The appendices nicely round off the book, including complete lists of the battalion’s dead, medal winners (with citations where possible), and officers (with brief biographies).
This is an impressive sobering read, which stands as a memorial to the men of the 15th Welsh and the sacrifices they made during the Great War. (History of War Website)
Carmarthen in the Great War
My book, ‘Carmarthen in the Great War’, was published in June 2014 by Pen & Sword Books. It is available for purchase through them directly, from Amazon, or from all good bookshops. The book tells of the contribution that the county made to the war effort; of some of the casualties suffered by the county; and of some stories on the home front during the four years of the war. To purchase a copy for £10, including P&P, please click on the Donate link above.
Carmarthen in the Great War Reviews
An extremely interesting and well-researched book chronicling the progress of the war and showing how it affected local communities in Carmarthenshire. A treasure trove of information for all families whose ancestors served in the Great War. (Dyfed Family History Society)
Welsh Yeomanry at War
My latest book, ‘Welsh Yeomanry at War’, has just been published on 30 November 2016. It tells the story of the 24th (Pembroke and Glamorgan Yeomanry) Battalion, Welsh Regiment during the Great War. It and covers the interesting history of this battalion during its campaign in Egypt, Syria, and Palestine, and also its move to France in 1918 to take part in the great offensive.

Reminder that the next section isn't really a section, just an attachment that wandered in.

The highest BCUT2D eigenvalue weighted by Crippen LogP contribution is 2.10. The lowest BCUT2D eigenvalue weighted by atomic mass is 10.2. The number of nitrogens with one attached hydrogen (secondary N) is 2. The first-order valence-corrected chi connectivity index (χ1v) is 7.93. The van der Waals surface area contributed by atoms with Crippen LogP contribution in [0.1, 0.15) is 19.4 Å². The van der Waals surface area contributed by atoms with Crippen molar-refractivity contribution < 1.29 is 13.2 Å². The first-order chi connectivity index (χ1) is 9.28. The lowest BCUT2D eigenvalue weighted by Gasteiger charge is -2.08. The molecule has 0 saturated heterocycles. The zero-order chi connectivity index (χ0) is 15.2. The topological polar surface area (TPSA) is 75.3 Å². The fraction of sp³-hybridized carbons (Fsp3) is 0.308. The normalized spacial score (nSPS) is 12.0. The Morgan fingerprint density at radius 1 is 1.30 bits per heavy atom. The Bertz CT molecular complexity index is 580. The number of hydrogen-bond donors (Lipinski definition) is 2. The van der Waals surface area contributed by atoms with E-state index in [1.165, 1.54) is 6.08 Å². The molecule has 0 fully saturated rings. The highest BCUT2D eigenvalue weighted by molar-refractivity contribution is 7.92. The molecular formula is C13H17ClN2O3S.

After many years of part time soldiering as cavalry troops on home defence duties, the members of the various British Yeomanry regiments were asked to volunteer for overseas service soon after the outbreak of war. Officered by many well known members of the landed gentry, two of the Welsh Yeomanry regiments, the Pembroke Yeomanry and the Glamorgan Yeomanry, were amongst many who embarked for foreign service for the first time in their history during 1916. Spending the coming twelve months in Egypt during the campaign against the Senussi tribesmen, the two regiments merged to form the 24th (Pembroke and Glamorgan Yeomanry) Battalion, Welsh Regiment, which joining the 74th (Yeomanry) Division to take part in the historic offensive into Palestine that ultimately led to the liberation of the Holy City of Jerusalem after 400 years of Ottoman rule. After two years of hard campaigning in the Palestinian deserts, the 24th Welsh embarked for France with the rest of the 74th Division in May 1918; joining the Allied forces in the ultimately victorious 100 days offensive against the Germans. Much of the story of this battalion relates to the almost forgotten campaign in Palestine, which saw many of its troops killed and buried in the Holy Land, and also covers it’s short but arduous period in France during the 100 days offensive.
To purchase a hardback copy of Welsh Yeomanry at War direct from the author for £20, including P&P, please click on the Donate link above.
Welsh Yeomanry at War Reviews